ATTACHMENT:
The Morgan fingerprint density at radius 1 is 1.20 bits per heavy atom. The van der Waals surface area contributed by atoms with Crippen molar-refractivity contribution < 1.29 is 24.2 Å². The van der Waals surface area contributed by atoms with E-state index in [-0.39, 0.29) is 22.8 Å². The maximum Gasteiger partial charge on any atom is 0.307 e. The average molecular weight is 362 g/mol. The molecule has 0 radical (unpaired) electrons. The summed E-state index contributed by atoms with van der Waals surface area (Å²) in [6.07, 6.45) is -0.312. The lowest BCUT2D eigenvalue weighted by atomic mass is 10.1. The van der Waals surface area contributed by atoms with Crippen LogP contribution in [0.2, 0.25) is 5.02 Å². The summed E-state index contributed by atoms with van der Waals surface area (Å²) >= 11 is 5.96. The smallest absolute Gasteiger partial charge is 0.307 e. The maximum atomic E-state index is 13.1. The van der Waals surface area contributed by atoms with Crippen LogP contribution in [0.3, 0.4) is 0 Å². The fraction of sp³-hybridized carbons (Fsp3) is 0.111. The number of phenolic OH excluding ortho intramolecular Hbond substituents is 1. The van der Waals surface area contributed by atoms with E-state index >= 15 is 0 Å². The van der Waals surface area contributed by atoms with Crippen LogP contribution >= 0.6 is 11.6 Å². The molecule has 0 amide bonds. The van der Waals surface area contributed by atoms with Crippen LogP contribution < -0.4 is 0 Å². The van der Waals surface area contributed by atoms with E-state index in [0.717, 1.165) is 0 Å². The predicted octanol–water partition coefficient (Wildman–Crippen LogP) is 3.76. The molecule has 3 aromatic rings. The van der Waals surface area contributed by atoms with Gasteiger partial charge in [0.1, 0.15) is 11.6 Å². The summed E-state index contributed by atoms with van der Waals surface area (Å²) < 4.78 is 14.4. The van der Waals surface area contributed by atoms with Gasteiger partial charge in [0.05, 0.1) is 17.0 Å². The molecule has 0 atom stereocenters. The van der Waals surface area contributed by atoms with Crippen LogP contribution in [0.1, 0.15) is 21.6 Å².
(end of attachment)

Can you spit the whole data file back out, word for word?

The Morgan fingerprint density at radius 1 is 1.20 bits per heavy atom. The van der Waals surface area contributed by atoms with Crippen molar-refractivity contribution < 1.29 is 24.2 Å². The van der Waals surface area contributed by atoms with E-state index in [-0.39, 0.29) is 22.8 Å². The maximum Gasteiger partial charge on any atom is 0.307 e. The average molecular weight is 362 g/mol. The molecule has 0 radical (unpaired) electrons. The summed E-state index contributed by atoms with van der Waals surface area (Å²) in [6.07, 6.45) is -0.312. The lowest BCUT2D eigenvalue weighted by atomic mass is 10.1. The van der Waals surface area contributed by atoms with Crippen LogP contribution in [0.2, 0.25) is 5.02 Å². The summed E-state index contributed by atoms with van der Waals surface area (Å²) >= 11 is 5.96. The smallest absolute Gasteiger partial charge is 0.307 e. The maximum atomic E-state index is 13.1. The van der Waals surface area contributed by atoms with Crippen LogP contribution in [0.3, 0.4) is 0 Å². The fraction of sp³-hybridized carbons (Fsp3) is 0.111. The number of phenolic OH excluding ortho intramolecular Hbond substituents is 1. The van der Waals surface area contributed by atoms with E-state index >= 15 is 0 Å². The van der Waals surface area contributed by atoms with Crippen LogP contribution >= 0.6 is 11.6 Å². The molecule has 0 amide bonds. The van der Waals surface area contributed by atoms with Crippen LogP contribution < -0.4 is 0 Å². The van der Waals surface area contributed by atoms with E-state index in [0.717, 1.165) is 0 Å². The predicted octanol–water partition coefficient (Wildman–Crippen LogP) is 3.76. The molecule has 3 aromatic rings. The van der Waals surface area contributed by atoms with Gasteiger partial charge in [0.1, 0.15) is 11.6 Å². The summed E-state index contributed by atoms with van der Waals surface area (Å²) < 4.78 is 14.4. The van der Waals surface area contributed by atoms with Gasteiger partial charge in [0.05, 0.1) is 17.0 Å². The molecule has 0 atom stereocenters. The van der Waals surface area contributed by atoms with Crippen LogP contribution in [0.1, 0.15) is 21.6 Å².